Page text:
This refers to the common practice of exploding fireworks on Guy Fawkes day as part of the celebration (Encyclopaedia Britannica, p.705). It is likely also a reference to "'Repent, Harlequin!' Said the Ticktockman" by Harlan Ellison (see discussion, below).
15, 3, 1 England Prevails
This sentiment sounds a lot like the thrust in a verse from James Thomson's 1740 play, Alfred: a Masque (Act III, last scene):
When Britain first, at heaven's command, Arose from out the azure main,
18, -, - Paintings (images)
I have been unable to determine the artists or titles of the paintings on this page.
18, 2, 3 Frankenstein (book on shelf)
This is a famous science fiction/social commentary of 1818 by Mary Wollstonecraft Shelley. Its "timeless theme" is that "of man creating what is beyond his power to control," (Ewbanks 5).
18, 2, 3 Gulliver's Travels (book on shelf)
This was a utopia novel written in 1726 by Jonathon Swift, an English social satirist who lived most of his life in Ireland (Adler ix-x).
18, 2, 3 Decline and Fall of ...? (book on shelf)
This work is probably meant to be Edward Gibbs' The History of the Decline and Fall of the Roman Empire, more commonly known simply as The Decline and Fall of the Roman Empire. The six volume set was written between 1776 and 1788, and is considered on of the best histories ever written (Rexroth 596).
18, 2, 3 Essays of Elia Lamb (book on shelf)
Elia, or Charles, Lamb first published his famous essays in the pages of London Magazine from 1820 to 1825, then collected into two volumes, published in 1923 and 1833. His essays are considered to be personal, sensitive, and rich (Altick 686-87).
18, 2, 3 Don Quixote (book on shelf)
This was a satiric novel about chivalry, written around 1600 (Adler ?) by Spanish author Miguel de Cervantes. Its hero was a caricatured romantic knight who is hopelessly idealistic (Greer 307).
18, 2, 3 Hard Times (book on shelf)
Charles Dickens wrote this "single-minded attack on... industrialism" in 1854. It juxtaposes the serious and studious industrialists with a creative, fun circus that comes to the town in which the novel is set (Ewbanks 786). It probably would have appealed to V's sense of drama and its victory over the drab.
18, 2, 3 French Revolution (book on shelf)
This volume could be any history of the French Revolution, which was fought between 1787 and 1792.
18, 2, 3 Faust (book on shelf)
Goethe's famous poem, Faust, was published beginning in 1808. It retold a Renaissance legend about a doctor who bargains with the devil for youth and power. The second part, published posthumously, was a philosophical treatise in which Faust's soul is saved because he loves and serves both God and humanity, despite his errors. This Faust is considered to embody the "modern" human (Greer 426).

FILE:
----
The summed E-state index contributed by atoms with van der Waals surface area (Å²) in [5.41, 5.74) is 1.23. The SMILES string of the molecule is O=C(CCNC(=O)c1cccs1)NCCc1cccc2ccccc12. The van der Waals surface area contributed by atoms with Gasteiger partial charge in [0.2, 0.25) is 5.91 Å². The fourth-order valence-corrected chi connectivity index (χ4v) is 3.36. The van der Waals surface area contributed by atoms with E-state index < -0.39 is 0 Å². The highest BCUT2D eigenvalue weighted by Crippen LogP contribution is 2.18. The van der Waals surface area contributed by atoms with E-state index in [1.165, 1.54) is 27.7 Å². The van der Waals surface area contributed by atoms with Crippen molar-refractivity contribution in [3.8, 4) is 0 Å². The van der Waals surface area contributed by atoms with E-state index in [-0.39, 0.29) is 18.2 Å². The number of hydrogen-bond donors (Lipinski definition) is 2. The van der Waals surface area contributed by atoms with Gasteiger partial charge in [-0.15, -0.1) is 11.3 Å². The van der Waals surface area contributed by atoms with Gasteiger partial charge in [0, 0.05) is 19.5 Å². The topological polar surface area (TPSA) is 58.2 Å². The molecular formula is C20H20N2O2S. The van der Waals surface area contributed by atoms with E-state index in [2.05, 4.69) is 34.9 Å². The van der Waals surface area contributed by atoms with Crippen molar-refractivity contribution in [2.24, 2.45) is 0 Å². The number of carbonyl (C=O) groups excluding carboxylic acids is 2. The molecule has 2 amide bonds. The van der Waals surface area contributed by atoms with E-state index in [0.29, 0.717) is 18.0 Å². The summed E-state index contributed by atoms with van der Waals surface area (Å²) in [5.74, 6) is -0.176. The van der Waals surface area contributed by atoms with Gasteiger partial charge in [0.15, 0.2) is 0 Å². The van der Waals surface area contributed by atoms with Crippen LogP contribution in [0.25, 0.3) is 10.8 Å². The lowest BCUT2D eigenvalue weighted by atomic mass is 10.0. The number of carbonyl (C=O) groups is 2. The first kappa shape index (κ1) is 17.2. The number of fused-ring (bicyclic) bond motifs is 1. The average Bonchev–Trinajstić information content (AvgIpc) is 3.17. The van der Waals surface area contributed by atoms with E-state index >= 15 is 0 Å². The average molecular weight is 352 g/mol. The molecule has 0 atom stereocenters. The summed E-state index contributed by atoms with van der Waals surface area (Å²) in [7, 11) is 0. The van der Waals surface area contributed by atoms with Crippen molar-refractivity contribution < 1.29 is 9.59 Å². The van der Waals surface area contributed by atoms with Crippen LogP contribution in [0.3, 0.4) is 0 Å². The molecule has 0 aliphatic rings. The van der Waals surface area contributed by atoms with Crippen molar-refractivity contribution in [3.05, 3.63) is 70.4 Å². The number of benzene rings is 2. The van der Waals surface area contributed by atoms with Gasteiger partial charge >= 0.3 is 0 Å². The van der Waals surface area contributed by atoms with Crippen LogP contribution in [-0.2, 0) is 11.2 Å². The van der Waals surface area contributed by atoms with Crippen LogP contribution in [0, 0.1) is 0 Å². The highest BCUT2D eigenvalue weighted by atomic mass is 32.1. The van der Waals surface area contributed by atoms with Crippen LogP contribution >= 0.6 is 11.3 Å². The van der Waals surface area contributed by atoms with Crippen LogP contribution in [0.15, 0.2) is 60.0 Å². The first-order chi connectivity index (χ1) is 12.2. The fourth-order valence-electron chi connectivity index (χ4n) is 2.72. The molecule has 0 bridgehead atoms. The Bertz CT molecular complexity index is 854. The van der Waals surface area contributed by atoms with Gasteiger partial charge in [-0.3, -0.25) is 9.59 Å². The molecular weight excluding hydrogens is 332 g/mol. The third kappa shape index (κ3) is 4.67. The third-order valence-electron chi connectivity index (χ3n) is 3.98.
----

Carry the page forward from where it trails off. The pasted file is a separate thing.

18, 2, 3 Arabian Nights Entertainment (book on shelf)
This book is a collection of folk stories originally from India, but which traveled through Persia and into Arabia. Although set in 8th-9th century Baghdad, they retain many more characteristics of 15th century Egypt, where they were formally transcribed (Wickens 164).
18, 2, 3 The Odyssey (book on shelf)
One of two epic Greek historical poems set around 800 B.C. and composed by Homer. Although Homer's identity is uncertain, and he may even be an archetypical character himself, his Odyssey is an adventurous story about the return of Greek was heroes across rough seas (Greer 66).
18, 2, 3 V (book on shelf)
Thomas Pynchon's 1963 novel, V, is considered an important early "post-modern" work. It combined "bits of history, science, philosophy, and pop psychology," with paranoid characters and scientific metaphors. Pynchon's work is described as modulating "between the realms of 'high culture' and the pop underground of drugs and media culture," (Kadrey and McCaffery 19). This may be said of the Shadow Gallery, and of V for Vendetta as a work, as well.
18, 2, 3 Doctor No (book on shelf)
Ian Fleming, a former British intelligence agent, wrote this espionage novel in 1958. Fleming's novels were supposedly based on his real-life experiences as a spy (Reilly 320).
18, 2, 3 To Russia With Love (book on shelf)
Another of Fleming's novels, this one was written in 1957 (Reilly 320).
18, 2, 3 Illiad (book on shelf)
Another poem by Homer, the Illiad dealt with the violent, bloody Trojan War.
18, 2, 3 Shakespeare (2 volumes) (book on shelf)